After getting pumped up by that quote, I went to the range to start getting a feel for my golf-swing again. I think one of the hardest things for an amateur to do is to slow down their swing and be patient on the range. What I mean by that is, after a few missed shots, the average golfer’s muscles tighten up and the driver comes out of the bag to wail away at 70 golf balls. Or, at the very least, the average golfer will start swinging faster and harder to try and make up for the 7-iron they just shanked.

That was the case for me today. I started out slowly, using a 7-iron to hit easy punch-shots with half-swings. I always love doing this, because it’s easier to focus on my impact position and really try to feel like I’m “pinching” the ball against the turf on the follow-thru. Once I get a solid feel for a good impact position, I start trying to shape shots around the range. Low hooks, high fades, whatever. It’s funny, but the last thing I try to hit is a straight shot at my target.

In fact, as I was watching the Ryder Cup today—ahem, GO USA—I kept hearing Johnny Miller say things like: “He’s going to try and play a high fade into this green.” Now, I understand the reasoning: a high fade will bite much faster on a green than a draw. But to an amateur, shaping a shot into a green doesn’t really compute. It’s not really something we think about. I mean sure, if there’s a hard right-to-left wind up near the green, I’ll be sure to aim right or try to play a fade, but I don’t usually think about shaping shots into greens. Sounds like a cool concept, actually. But I’m more accustomed to shaping shots under or around trees than having a great look at a flagstick from the middle of the fairway—with no wind—and saying, “Yeah, let me curl it in there from the right just for shits-and-giggles.”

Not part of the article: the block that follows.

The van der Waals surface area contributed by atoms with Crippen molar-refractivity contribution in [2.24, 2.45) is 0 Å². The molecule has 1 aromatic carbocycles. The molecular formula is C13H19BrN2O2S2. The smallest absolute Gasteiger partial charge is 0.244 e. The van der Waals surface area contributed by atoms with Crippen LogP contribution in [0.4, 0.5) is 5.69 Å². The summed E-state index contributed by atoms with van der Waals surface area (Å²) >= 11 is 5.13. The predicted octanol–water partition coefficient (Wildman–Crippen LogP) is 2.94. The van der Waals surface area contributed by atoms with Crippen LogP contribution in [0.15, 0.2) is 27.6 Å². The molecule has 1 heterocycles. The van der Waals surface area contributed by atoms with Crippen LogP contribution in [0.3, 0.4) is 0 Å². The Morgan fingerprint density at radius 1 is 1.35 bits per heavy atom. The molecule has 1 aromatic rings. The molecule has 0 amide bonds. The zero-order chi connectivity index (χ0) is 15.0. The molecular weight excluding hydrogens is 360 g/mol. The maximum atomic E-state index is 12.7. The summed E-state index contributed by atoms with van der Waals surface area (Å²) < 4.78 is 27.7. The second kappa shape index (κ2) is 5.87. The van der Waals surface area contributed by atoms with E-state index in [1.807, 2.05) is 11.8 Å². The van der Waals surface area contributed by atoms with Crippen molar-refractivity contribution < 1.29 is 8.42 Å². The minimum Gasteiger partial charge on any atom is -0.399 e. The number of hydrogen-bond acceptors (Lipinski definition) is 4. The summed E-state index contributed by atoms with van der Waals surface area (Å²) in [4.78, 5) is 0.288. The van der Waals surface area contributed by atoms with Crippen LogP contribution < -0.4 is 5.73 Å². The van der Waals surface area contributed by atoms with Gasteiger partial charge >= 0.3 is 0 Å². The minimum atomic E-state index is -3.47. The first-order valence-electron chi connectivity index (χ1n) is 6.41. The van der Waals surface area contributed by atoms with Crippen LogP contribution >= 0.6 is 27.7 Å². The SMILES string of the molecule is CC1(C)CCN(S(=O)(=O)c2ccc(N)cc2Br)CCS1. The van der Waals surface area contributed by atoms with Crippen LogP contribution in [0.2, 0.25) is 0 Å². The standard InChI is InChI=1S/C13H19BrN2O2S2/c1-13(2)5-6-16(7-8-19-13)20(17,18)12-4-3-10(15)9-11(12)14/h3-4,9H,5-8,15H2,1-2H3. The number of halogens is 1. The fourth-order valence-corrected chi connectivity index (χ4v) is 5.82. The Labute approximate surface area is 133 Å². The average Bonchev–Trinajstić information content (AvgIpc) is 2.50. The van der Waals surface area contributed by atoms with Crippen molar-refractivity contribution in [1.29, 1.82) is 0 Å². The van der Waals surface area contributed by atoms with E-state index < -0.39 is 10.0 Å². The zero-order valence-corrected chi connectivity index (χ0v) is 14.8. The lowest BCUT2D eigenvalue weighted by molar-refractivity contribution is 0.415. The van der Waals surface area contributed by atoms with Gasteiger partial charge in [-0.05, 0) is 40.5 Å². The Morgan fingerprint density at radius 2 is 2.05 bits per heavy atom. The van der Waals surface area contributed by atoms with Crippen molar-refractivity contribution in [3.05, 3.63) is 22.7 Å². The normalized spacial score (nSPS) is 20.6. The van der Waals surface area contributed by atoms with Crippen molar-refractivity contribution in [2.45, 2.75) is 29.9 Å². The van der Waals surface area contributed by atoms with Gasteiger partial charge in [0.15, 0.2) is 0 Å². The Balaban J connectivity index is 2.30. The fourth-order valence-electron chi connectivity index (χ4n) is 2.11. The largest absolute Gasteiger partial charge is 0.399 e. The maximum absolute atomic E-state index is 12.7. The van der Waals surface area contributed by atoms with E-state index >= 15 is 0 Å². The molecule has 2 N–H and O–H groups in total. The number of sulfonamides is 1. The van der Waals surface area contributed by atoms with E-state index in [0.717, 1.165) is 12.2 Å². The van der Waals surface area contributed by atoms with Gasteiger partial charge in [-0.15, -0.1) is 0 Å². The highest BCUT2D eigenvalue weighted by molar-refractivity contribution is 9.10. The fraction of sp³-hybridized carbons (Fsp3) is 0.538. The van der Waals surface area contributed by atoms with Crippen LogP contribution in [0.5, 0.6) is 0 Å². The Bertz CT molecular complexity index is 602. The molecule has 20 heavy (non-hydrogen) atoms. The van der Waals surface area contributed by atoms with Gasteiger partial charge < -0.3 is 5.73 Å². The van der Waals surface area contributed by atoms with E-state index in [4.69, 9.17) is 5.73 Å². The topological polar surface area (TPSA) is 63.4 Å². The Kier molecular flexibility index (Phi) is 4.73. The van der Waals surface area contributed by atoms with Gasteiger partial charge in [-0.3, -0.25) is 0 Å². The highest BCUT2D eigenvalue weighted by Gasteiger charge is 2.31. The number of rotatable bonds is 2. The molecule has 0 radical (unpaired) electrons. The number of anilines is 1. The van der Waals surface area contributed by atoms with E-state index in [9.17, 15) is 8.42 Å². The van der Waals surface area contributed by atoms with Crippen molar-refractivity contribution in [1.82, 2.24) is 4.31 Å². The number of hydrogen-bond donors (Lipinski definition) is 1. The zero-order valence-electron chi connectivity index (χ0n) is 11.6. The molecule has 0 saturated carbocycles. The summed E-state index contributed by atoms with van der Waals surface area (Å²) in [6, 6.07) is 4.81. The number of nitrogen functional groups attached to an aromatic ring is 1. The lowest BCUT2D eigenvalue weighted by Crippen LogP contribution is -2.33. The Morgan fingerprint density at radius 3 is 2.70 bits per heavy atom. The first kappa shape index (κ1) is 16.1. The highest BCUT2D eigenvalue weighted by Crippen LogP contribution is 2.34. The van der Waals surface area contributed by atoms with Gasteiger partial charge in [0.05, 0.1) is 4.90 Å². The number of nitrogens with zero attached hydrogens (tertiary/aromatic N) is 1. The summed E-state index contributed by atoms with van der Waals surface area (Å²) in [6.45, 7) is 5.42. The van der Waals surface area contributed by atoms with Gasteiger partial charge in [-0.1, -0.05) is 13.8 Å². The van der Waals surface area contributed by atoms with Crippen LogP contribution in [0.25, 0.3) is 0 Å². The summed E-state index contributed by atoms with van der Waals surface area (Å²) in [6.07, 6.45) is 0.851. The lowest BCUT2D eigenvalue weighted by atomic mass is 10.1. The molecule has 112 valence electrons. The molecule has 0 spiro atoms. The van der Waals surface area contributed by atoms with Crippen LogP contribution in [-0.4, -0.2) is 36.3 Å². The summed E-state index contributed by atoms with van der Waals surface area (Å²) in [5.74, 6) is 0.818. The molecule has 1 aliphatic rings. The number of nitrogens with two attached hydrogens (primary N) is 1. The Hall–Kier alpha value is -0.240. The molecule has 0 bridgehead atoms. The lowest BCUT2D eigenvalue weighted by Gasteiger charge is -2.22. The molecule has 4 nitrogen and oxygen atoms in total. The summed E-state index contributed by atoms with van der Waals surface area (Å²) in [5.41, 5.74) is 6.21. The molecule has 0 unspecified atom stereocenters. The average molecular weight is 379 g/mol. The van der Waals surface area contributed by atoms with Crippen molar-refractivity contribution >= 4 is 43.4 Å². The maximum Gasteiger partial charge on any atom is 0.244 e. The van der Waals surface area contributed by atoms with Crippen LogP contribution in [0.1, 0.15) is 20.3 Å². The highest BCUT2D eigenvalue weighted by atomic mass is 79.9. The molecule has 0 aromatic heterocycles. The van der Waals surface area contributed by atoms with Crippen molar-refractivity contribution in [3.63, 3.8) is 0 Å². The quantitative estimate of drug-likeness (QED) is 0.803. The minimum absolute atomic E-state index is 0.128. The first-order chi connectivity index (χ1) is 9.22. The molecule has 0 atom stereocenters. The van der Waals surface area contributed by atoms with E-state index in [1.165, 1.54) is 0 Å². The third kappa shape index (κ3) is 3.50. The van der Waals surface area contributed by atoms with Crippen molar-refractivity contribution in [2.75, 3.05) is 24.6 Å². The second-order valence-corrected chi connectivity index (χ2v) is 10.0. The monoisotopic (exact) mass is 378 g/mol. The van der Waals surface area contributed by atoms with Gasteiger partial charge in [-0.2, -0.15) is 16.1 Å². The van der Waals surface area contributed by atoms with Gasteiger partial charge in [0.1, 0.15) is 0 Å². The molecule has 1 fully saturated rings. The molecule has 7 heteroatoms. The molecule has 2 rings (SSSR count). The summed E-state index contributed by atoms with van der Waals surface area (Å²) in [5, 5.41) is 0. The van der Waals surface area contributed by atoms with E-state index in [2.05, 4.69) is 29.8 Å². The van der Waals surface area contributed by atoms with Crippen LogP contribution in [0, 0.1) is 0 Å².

Then again, hitting a straight shot into a green is always much harder, as even a small deviation in your swing can send the ball ANYWHERE. At least with shaping a shot you know what to expect.

After 20-30 balls, I moved onto my wedges, trying to hit crisp 100-yard shots along with several flop shots to make sure I can still pull those bastards off.

Bottom line: today was a day to get back in the saddle and take those first few steps towards a controlled golf-swing. But like I mentioned before, I think the fitness aspect of my game comes first. I have a feeling my swing will be much more pliable when I start getting into the nitty-gritty of swing mechanics if I can nail down a manageable fitness regimen now.

Take care all.

Tuesday, September 16, 2008


In order to help me start this whole crazy process, I went to the bookstore today and picked up a few books on the game of golf. One focused on tempo, one claimed that it was the only instructional book I would ever need, and one was a logbook to help me track absolutely everything in my game, right down to the amount of obscenities I use in an average round of golf.